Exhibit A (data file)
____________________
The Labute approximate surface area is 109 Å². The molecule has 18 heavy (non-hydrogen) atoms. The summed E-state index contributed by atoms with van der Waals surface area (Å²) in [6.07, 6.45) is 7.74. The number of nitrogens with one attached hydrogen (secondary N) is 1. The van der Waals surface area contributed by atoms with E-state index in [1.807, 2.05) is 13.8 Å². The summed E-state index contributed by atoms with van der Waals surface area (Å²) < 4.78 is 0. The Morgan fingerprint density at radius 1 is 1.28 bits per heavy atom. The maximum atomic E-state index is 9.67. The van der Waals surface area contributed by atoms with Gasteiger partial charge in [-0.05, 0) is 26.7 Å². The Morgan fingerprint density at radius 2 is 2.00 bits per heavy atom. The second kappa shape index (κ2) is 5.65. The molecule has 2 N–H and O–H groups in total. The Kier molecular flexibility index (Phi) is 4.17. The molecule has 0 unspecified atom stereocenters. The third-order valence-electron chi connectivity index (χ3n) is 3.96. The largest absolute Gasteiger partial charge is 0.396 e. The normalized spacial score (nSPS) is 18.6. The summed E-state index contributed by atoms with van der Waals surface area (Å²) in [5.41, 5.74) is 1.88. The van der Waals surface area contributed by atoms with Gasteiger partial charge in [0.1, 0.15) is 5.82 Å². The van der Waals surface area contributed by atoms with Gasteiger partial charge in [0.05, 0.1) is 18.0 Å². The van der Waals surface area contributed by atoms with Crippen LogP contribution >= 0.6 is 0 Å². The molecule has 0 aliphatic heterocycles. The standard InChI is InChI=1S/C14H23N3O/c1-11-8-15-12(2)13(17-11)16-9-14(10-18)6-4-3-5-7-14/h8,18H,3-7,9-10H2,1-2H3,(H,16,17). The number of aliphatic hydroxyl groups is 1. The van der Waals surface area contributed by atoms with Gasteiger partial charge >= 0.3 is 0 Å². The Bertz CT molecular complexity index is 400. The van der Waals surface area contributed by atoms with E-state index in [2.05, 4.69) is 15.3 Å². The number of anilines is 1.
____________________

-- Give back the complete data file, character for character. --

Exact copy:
The Labute approximate surface area is 109 Å². The molecule has 18 heavy (non-hydrogen) atoms. The summed E-state index contributed by atoms with van der Waals surface area (Å²) in [6.07, 6.45) is 7.74. The number of nitrogens with one attached hydrogen (secondary N) is 1. The van der Waals surface area contributed by atoms with E-state index in [1.807, 2.05) is 13.8 Å². The summed E-state index contributed by atoms with van der Waals surface area (Å²) < 4.78 is 0. The Morgan fingerprint density at radius 1 is 1.28 bits per heavy atom. The maximum atomic E-state index is 9.67. The van der Waals surface area contributed by atoms with Gasteiger partial charge in [-0.05, 0) is 26.7 Å². The Morgan fingerprint density at radius 2 is 2.00 bits per heavy atom. The second kappa shape index (κ2) is 5.65. The molecule has 2 N–H and O–H groups in total. The Kier molecular flexibility index (Phi) is 4.17. The molecule has 0 unspecified atom stereocenters. The third-order valence-electron chi connectivity index (χ3n) is 3.96. The largest absolute Gasteiger partial charge is 0.396 e. The normalized spacial score (nSPS) is 18.6. The summed E-state index contributed by atoms with van der Waals surface area (Å²) in [5.41, 5.74) is 1.88. The van der Waals surface area contributed by atoms with Gasteiger partial charge in [0.1, 0.15) is 5.82 Å². The van der Waals surface area contributed by atoms with Gasteiger partial charge in [0.05, 0.1) is 18.0 Å². The van der Waals surface area contributed by atoms with Crippen LogP contribution >= 0.6 is 0 Å². The molecule has 0 aliphatic heterocycles. The standard InChI is InChI=1S/C14H23N3O/c1-11-8-15-12(2)13(17-11)16-9-14(10-18)6-4-3-5-7-14/h8,18H,3-7,9-10H2,1-2H3,(H,16,17). The number of aliphatic hydroxyl groups is 1. The van der Waals surface area contributed by atoms with Gasteiger partial charge >= 0.3 is 0 Å². The Bertz CT molecular complexity index is 400. The van der Waals surface area contributed by atoms with E-state index in [2.05, 4.69) is 15.3 Å². The number of anilines is 1.